- The '2013 Cap Figure' box shows how much each player counts towards the 2013 salary cap (figures courtesy of the wizards at OverTheCap.com), and are color-coded to represent the 'bang for the buck' that each player is delivering relative to his cap hit. Green is a relative bargain (a few guys earn a bright green for delivering a ton of excess value), yellow is about league-average, and red indicates a guy who's costing more than he's delivering on the field.
Here's the picture for Seattle:
Dominate the Draft
Few talent acquisition outfits can equal Carroll and Schneider's draft performance since 2010. They've hit on some headliners (2010 first-rounder Earl Thomas, 2012 first rounder Bruce Irvin and second rounder Bobby Wagner) and landed a third-round gem in Russell Wilson in 2012, but their signature successes have come on Day Three. Fourth rounders Walter Thurmond (2010) and K.J. Wright (2011), fifth-round secondary stallions Kam Chancellor (2010) and Richard Sherman (2011), late-round contributors Byron Maxwell (2011), Malcolm Smith (2011), J.R. Sweezy (2012) and Michael Bowie (2013) have provided a bounty of cheap talent that's admirably suited to what Seattle wants to do on both sides of the ball.
No team bats 1.000 in the draft - Russell Okung's injury problems have cut into his value, Golden Tate doesn't deliver much more than you'd expect for a second-round wideout, and guard James Carpenter may have been a flat-out miss as a first-rounder in 2011. But Seattle's evaluative skill and clear picture of the kinds of players they want have made them a dynamite franchise on draft day.
The relative paucity of blue on the chart above speaks to Seattle's commitment to building through the draft, but they've gotten a ton of bang for their free agency buck on the defensive side of the ball. Moderately priced DL acquisitions like Michael Bennett, Tony McDaniel and Cliff Avril have enabled a ferociously deep defensive front that comes after the QB in waves. The results on the offensive side have been more mixed - Marshawn Lynch was worth every penny and subsequent team extension, but Breno Giacomini is a little expensive for an average right tackle. Zach Miller is tremendously expensive for a good-not great TE. Injuries have kept the jury out on big-ticket guys like Sidney Rice and Percy Harvin (a trade acquisition who signed a new high-dollar deal), but even some offensive misfires haven't derailed the Seahawks thanks to the phenomenal value they've accrued on defense.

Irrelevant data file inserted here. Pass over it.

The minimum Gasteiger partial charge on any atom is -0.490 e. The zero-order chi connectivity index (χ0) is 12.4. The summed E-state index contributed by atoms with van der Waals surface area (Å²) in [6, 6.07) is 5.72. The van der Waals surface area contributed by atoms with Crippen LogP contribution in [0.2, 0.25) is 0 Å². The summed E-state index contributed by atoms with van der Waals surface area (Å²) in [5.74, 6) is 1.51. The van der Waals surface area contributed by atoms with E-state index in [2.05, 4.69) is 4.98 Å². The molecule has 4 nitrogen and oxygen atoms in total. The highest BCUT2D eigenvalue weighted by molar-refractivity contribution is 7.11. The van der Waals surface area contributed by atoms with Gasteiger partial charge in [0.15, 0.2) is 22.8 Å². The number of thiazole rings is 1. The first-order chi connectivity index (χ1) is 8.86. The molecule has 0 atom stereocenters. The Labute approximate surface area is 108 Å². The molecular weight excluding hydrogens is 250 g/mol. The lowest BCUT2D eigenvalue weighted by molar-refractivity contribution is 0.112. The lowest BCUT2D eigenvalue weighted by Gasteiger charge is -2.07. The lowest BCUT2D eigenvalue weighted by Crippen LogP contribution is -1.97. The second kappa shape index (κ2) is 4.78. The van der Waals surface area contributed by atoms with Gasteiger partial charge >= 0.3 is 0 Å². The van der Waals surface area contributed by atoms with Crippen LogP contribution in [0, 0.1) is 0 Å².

Win Your Exensions
Seattle hasn't created any eye-popping bargains through its contract extension strategy, but it has done a good job of keeping vital talent in-house at rates that won't break the bank. Marshawn Lynch is one of the rare backs worth paying big money to, as his singularly physical style and underrated vision has helped enable a punishing run game with a so-so offensive front. Chris Clemons is one of the league's better edge rushers when healthy, Brandon Mebane is a handful in the middle, and while Red Bryant is a tad pricey for a run-first DE he plays a key role in setting the rest of Seattle's speedy defenders up for success by soaking up blocks and forcing second- and third-and-longs. It's clear that Carroll and Snyder are simpatico in what they want the Seattle defense to do, and they aren't shy about spending money to keep the unit's key components in town.
Dodge Dead Money
Aside from injuries to Sidney Rice and Percy Harvin, Seattle is getting most of its salary cap dollars on the field thanks to a relatively modest $8.4 million dead money total. Nearly half of that is accounted for by $4 million for the departed Matt Flynn, but even if you add that figure to Russell Wilson's $681K the Seahawks are making out like bandits at the QB position. Aside from a $1 million figure from the abortive Antoine Winfield signing this summer, no other big prior mistakes are looming over the Seahawks' current efforts.
Seattle has had some success trawling the bottom - most notably, they scooped up Brandon Browner as a free agent after his stint in the CFL and captured some major value for minor dollars until he ran afoul of the Commissioner's office while keeping the PED-hawks name alive. Key passing game cogs Doug Baldwin and Jermaine Kearse also showed up via the undrafted free agent route.
Like the rival Seahawks, the 49ers are built around defense, toughness ... and a dynamic QB with a miniscule cap charge. They also share Seattle's penchant for smart drafting and canny contract extensions, and they counter the Seahawks' strength in the secondary with the league's most comprehensive two-way trench warfare outfit and more high-end weapons in the passing game.
How did it all come together for the Niners? Let's take a look:
Dominate the Draft